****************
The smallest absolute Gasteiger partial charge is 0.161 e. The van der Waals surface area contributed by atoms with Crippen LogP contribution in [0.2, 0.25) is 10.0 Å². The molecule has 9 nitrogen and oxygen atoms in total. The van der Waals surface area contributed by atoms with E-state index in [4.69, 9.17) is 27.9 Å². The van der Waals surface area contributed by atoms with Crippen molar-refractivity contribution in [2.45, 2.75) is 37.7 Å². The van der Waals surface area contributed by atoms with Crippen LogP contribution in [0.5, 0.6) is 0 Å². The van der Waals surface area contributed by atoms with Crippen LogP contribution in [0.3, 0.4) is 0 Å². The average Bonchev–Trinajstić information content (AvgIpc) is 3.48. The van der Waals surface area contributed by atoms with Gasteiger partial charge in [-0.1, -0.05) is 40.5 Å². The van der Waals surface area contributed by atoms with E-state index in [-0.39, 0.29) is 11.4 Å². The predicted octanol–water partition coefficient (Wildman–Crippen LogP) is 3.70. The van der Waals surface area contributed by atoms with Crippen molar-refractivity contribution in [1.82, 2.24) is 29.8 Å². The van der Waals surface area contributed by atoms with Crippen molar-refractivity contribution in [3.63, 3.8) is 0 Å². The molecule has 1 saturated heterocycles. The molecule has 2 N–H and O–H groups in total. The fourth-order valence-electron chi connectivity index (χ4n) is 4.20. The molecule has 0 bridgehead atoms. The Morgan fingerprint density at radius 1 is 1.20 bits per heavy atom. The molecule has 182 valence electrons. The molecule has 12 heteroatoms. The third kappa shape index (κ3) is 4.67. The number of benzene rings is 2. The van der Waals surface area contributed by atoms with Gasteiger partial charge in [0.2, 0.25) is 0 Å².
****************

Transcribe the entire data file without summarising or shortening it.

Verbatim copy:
The smallest absolute Gasteiger partial charge is 0.161 e. The van der Waals surface area contributed by atoms with Crippen LogP contribution in [0.2, 0.25) is 10.0 Å². The molecule has 9 nitrogen and oxygen atoms in total. The van der Waals surface area contributed by atoms with E-state index in [4.69, 9.17) is 27.9 Å². The van der Waals surface area contributed by atoms with Crippen molar-refractivity contribution in [2.45, 2.75) is 37.7 Å². The van der Waals surface area contributed by atoms with Crippen LogP contribution in [0.5, 0.6) is 0 Å². The van der Waals surface area contributed by atoms with Crippen LogP contribution in [0.3, 0.4) is 0 Å². The average Bonchev–Trinajstić information content (AvgIpc) is 3.48. The van der Waals surface area contributed by atoms with Gasteiger partial charge in [-0.1, -0.05) is 40.5 Å². The van der Waals surface area contributed by atoms with E-state index in [-0.39, 0.29) is 11.4 Å². The predicted octanol–water partition coefficient (Wildman–Crippen LogP) is 3.70. The van der Waals surface area contributed by atoms with Crippen molar-refractivity contribution in [1.82, 2.24) is 29.8 Å². The van der Waals surface area contributed by atoms with Crippen molar-refractivity contribution in [3.63, 3.8) is 0 Å². The molecule has 1 saturated heterocycles. The molecule has 2 N–H and O–H groups in total. The fourth-order valence-electron chi connectivity index (χ4n) is 4.20. The molecule has 0 bridgehead atoms. The Morgan fingerprint density at radius 1 is 1.20 bits per heavy atom. The molecule has 182 valence electrons. The molecule has 12 heteroatoms. The third kappa shape index (κ3) is 4.67. The number of benzene rings is 2. The van der Waals surface area contributed by atoms with Gasteiger partial charge in [0.2, 0.25) is 0 Å².